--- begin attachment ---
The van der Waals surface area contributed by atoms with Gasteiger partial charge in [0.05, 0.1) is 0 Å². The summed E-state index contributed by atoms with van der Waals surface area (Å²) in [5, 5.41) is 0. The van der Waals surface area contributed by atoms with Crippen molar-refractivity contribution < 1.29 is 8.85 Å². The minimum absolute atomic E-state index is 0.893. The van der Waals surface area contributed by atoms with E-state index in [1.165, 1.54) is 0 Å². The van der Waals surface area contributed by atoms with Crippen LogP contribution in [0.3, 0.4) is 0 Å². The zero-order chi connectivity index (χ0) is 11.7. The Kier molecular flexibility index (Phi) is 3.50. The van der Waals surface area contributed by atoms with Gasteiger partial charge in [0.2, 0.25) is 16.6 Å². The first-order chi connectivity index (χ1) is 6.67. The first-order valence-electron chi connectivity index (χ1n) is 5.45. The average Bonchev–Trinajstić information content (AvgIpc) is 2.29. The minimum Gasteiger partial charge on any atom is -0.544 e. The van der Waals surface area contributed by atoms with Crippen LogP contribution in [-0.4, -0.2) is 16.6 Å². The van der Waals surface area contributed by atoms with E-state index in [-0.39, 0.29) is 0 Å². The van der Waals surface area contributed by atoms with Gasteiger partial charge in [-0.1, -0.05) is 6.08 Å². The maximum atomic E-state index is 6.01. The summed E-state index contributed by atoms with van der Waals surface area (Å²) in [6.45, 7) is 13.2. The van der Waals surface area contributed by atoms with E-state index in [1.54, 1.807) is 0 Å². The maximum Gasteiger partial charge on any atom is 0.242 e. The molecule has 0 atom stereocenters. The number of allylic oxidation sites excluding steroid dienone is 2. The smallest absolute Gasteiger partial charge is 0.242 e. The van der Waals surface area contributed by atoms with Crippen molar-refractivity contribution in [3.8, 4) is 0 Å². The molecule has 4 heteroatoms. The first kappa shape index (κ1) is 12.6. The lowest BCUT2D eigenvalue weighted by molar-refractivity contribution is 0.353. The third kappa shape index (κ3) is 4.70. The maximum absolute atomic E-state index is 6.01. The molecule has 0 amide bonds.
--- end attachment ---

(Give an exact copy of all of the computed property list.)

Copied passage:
The van der Waals surface area contributed by atoms with Gasteiger partial charge in [0.05, 0.1) is 0 Å². The summed E-state index contributed by atoms with van der Waals surface area (Å²) in [5, 5.41) is 0. The van der Waals surface area contributed by atoms with Crippen molar-refractivity contribution < 1.29 is 8.85 Å². The minimum absolute atomic E-state index is 0.893. The van der Waals surface area contributed by atoms with E-state index in [1.165, 1.54) is 0 Å². The van der Waals surface area contributed by atoms with Crippen LogP contribution in [0.3, 0.4) is 0 Å². The zero-order chi connectivity index (χ0) is 11.7. The Kier molecular flexibility index (Phi) is 3.50. The van der Waals surface area contributed by atoms with Gasteiger partial charge in [0.2, 0.25) is 16.6 Å². The first-order chi connectivity index (χ1) is 6.67. The first-order valence-electron chi connectivity index (χ1n) is 5.45. The average Bonchev–Trinajstić information content (AvgIpc) is 2.29. The minimum Gasteiger partial charge on any atom is -0.544 e. The van der Waals surface area contributed by atoms with Crippen LogP contribution in [-0.4, -0.2) is 16.6 Å². The van der Waals surface area contributed by atoms with E-state index in [-0.39, 0.29) is 0 Å². The van der Waals surface area contributed by atoms with Gasteiger partial charge in [-0.1, -0.05) is 6.08 Å². The maximum atomic E-state index is 6.01. The summed E-state index contributed by atoms with van der Waals surface area (Å²) in [6.45, 7) is 13.2. The van der Waals surface area contributed by atoms with E-state index in [1.54, 1.807) is 0 Å². The maximum Gasteiger partial charge on any atom is 0.242 e. The molecule has 0 atom stereocenters. The number of allylic oxidation sites excluding steroid dienone is 2. The smallest absolute Gasteiger partial charge is 0.242 e. The van der Waals surface area contributed by atoms with Crippen molar-refractivity contribution in [3.8, 4) is 0 Å². The molecule has 4 heteroatoms. The first kappa shape index (κ1) is 12.6. The lowest BCUT2D eigenvalue weighted by molar-refractivity contribution is 0.353. The third kappa shape index (κ3) is 4.70. The maximum absolute atomic E-state index is 6.01. The molecule has 0 amide bonds.